Bill McCreary, one of the first Black television journalists in New York, has died. He was 87.
His wife told the New York Times that he died April 4 of a neurological disease he had for many years. His death was announced this week on Fox-owned WNYW, his former station.
After starting his career at WWRL radio in Queens, N.Y., McCreary joined WNYW in 1967 when it went by the call letters WNEW. One year after being hired as the managing editor and anchor of Black News, he was named co-anchor of The 10 O’Clock News.
“He built Fox 5 The 10 O’Clock News,” said WNYW anchor Rosanna Scotto, who worked with McCreary for years. “He was respected. People believed what he had to say and he worked hard to give you the information that you needed.”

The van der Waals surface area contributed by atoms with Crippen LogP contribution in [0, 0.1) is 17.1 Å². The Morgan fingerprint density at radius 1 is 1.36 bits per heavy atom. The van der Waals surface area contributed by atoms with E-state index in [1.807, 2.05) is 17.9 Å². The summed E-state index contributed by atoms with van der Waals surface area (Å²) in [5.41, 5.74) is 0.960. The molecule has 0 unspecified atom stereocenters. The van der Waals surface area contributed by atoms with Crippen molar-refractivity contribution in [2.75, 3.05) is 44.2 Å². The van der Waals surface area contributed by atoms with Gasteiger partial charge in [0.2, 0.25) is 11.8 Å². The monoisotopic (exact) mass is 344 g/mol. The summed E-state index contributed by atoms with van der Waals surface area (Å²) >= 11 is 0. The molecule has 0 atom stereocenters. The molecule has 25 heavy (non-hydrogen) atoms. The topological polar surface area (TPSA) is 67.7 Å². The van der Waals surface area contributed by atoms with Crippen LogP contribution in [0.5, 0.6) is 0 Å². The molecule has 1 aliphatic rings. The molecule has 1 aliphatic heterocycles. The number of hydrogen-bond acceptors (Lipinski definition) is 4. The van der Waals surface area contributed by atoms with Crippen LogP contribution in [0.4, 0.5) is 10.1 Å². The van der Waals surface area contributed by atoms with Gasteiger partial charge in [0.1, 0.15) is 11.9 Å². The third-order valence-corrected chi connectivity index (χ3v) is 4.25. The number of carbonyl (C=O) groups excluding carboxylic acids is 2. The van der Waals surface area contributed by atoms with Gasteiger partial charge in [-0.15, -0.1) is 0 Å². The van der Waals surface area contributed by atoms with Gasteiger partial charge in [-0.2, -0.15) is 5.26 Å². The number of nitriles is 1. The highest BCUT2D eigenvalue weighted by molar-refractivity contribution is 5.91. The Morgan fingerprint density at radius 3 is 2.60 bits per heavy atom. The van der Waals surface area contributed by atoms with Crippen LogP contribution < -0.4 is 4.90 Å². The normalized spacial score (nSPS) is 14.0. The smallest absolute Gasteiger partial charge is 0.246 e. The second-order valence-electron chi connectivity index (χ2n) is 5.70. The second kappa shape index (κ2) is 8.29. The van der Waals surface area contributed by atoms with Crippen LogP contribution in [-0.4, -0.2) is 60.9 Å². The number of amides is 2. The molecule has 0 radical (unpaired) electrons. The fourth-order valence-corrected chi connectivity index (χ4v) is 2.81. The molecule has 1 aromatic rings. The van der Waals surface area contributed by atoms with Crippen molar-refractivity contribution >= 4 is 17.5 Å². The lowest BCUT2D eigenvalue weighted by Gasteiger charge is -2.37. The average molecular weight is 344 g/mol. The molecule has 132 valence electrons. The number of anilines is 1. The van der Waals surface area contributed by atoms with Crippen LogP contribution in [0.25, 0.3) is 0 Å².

McCreary worked his way up to vp at WNYW and continued working on air until he retired in 2000.
He was best known as the anchor and executive producer of The McCreary Report, where he interviewed newsmakers from around the world including President Bill Clinton, Nelson Mandela, Muhammad Ali, and Rosa Parks.
“He was a trailblazer,” said former WNYW reporter and anchor Lynne White. “I don’t think there were many Black faces in local news in New York City before he got there.”
McCreary’s former station ran a tribute to him this week. Watch the entire tribute here.